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How to become a Health & Safety Inspector

Written by Phoenix Health & Safety
20th June 2018
Occupational health and safety officer in factory

Become a health and safety inspector and you are most likely to be working for the Health and Safety Executive (HSE), although there are also opportunities to work as an inspector for local authorities and large organisations.

It’s a varied job which involves inspecting workplaces, investigating incidents and providing advice and support to employers and employees alike. You will also find yourself preparing legal cases and appearing in court as a witness from time to time.

Education and qualifications

The main educational qualification required is a good degree (HSE asks for a 2:1 or better). Most candidates tend to have studied a science or engineering subject, environmental health or food technology, although graduates in other disciplines are welcomed. 

Alternatively you can qualify by combining an HND with at least two years’ experience in a relevant profession. A professional qualification associated with that profession, or chartered membership of the relevant industry body, will also enhance your prospects. Candidates also need a GCSE in maths with a C grade or higher to be in the running.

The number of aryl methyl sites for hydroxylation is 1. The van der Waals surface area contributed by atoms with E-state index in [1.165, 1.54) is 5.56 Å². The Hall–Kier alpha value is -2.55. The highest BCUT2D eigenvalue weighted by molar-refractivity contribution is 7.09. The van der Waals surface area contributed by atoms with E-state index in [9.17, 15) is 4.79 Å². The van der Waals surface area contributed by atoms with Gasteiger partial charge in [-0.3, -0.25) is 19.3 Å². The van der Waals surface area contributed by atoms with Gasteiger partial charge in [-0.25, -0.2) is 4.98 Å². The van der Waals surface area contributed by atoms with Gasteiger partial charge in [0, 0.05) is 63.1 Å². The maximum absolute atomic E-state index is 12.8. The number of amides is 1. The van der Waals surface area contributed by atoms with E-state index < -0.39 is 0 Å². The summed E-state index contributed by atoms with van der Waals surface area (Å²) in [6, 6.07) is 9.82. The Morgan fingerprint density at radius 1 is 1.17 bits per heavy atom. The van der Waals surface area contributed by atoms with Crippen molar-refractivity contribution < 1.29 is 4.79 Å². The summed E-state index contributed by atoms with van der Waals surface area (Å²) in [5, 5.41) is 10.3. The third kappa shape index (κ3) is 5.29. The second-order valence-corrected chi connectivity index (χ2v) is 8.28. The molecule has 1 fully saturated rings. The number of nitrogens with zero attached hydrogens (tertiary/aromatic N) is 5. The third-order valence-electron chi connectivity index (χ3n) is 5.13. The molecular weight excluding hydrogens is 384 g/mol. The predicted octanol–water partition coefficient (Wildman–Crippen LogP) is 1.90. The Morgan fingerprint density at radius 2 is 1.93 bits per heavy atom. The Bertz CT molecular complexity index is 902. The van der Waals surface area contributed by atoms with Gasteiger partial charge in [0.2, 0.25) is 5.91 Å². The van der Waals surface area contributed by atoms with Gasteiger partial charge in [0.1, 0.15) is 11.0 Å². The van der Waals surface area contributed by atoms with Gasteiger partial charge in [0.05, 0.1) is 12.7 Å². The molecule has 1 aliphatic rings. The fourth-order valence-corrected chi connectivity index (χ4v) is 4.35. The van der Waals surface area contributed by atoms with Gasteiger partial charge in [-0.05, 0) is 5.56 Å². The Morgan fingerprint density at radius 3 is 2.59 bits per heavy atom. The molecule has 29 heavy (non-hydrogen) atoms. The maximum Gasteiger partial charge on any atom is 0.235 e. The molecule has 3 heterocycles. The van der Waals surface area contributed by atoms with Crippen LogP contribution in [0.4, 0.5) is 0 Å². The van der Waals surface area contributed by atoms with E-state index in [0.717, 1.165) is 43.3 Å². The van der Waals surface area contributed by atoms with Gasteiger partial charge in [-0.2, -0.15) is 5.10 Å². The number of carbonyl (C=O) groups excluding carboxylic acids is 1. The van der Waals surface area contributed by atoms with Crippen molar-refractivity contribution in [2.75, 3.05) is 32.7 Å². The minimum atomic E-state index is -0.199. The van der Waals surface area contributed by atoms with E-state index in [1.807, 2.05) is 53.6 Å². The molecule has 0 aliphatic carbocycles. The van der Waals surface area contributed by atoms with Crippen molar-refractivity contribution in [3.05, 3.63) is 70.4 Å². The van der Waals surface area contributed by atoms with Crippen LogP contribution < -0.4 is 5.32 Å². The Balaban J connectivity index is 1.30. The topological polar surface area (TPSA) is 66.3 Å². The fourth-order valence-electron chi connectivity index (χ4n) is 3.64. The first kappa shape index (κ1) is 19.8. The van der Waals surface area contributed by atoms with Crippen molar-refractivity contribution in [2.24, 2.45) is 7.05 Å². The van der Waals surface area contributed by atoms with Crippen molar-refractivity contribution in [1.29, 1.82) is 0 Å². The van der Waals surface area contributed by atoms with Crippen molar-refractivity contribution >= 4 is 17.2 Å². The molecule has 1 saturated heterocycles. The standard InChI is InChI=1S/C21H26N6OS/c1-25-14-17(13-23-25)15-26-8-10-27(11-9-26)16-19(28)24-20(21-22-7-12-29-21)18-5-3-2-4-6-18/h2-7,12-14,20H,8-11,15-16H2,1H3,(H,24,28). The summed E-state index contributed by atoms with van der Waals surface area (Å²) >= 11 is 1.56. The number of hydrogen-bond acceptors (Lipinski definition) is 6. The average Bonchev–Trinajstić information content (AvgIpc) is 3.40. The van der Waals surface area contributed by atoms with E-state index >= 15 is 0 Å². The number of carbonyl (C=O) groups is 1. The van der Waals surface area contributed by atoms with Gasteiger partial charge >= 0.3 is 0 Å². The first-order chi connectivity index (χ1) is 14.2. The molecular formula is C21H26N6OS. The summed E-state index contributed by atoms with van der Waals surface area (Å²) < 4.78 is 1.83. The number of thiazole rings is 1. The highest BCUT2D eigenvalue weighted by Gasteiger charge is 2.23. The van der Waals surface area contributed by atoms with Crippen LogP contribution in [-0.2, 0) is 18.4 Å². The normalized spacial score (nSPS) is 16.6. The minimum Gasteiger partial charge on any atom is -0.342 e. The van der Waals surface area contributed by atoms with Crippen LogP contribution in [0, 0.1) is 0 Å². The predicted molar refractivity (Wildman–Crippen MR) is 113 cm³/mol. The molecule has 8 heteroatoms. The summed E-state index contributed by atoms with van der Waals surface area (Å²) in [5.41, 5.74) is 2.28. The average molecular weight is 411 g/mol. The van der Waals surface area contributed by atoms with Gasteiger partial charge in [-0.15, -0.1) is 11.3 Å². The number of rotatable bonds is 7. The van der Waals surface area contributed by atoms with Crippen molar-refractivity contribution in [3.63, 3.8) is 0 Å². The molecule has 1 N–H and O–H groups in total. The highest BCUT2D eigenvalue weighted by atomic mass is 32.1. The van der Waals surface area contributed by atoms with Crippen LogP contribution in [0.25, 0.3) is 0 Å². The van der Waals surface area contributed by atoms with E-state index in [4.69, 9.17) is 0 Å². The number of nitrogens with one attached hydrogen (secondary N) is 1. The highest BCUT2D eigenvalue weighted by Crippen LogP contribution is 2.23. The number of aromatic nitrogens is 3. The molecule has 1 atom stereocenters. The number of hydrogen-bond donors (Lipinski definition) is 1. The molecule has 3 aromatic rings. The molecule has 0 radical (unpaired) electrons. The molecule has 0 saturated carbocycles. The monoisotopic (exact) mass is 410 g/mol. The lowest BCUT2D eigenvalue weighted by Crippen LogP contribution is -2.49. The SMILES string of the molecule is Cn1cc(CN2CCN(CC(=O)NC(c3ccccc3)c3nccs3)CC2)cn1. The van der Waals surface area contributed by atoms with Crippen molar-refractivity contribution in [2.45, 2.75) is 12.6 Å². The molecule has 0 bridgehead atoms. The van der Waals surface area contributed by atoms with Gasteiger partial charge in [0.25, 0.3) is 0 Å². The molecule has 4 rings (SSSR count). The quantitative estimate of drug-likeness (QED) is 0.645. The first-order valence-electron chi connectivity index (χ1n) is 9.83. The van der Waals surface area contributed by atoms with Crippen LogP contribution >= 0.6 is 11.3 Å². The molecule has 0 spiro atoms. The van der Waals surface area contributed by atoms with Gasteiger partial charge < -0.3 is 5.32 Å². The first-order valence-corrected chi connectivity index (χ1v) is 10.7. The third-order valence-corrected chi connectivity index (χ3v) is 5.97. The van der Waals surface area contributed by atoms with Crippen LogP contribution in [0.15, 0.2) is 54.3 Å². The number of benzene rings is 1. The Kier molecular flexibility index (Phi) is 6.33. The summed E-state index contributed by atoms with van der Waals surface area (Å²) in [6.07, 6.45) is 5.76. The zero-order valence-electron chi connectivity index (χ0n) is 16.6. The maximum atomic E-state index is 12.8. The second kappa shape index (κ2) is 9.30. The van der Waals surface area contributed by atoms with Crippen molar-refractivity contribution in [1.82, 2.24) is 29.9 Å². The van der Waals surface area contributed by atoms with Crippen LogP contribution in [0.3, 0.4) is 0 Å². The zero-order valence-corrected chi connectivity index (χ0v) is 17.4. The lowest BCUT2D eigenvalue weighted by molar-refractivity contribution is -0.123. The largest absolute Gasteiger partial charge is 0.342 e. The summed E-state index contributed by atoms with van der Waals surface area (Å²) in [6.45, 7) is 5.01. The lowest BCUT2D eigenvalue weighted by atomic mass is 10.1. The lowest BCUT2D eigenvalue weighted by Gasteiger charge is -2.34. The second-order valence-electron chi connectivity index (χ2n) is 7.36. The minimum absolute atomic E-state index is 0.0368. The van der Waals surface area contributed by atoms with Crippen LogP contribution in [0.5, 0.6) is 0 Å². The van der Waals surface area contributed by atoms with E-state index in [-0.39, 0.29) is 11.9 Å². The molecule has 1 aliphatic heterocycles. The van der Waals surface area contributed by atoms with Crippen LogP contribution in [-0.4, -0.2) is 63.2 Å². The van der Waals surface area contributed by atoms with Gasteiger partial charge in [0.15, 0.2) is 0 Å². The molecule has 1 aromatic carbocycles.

A relevant NEBOSH or IOSH qualification, will also give you an edge. Competition is fierce for these much-coveted roles.


The other essential qualification is of course a passion for the subject. Health and safety inspectors play a number of crucial roles: protecting the British workforce, ensuring that employers manage risk sensibly and comply with health and safety law, and ensuring that workplaces do not cause injury or illness – let alone death.


Among the skills potential inspectors need to demonstrate are:

  • Ability to understand the law and how it applies to industry legislation, regulations and standards
  • Grasp of modern industrial technologies and processes
  • Knowledge of measurement techniques and instruments
  • Agility to constantly update your knowledge and skill sets
  • Negotiation skills and the ability to persuade people with tact, discretion and emotional intelligence
  • Spoken and written communication skills
  • Problem solving ability
  • Confidence and a resilient attitude in the face of resistance and reluctance

Other assets you are likely to need include a clean driving licence, because the job will take you to many different workplaces. Also sufficient physical fitness to be able to reach high, inaccessible and exposed places on occasions. 

For advice on qualifying for a role as a health and safety inspector, or any senior position in the health and safety profession, feel free to talk to the Phoenix team at any time.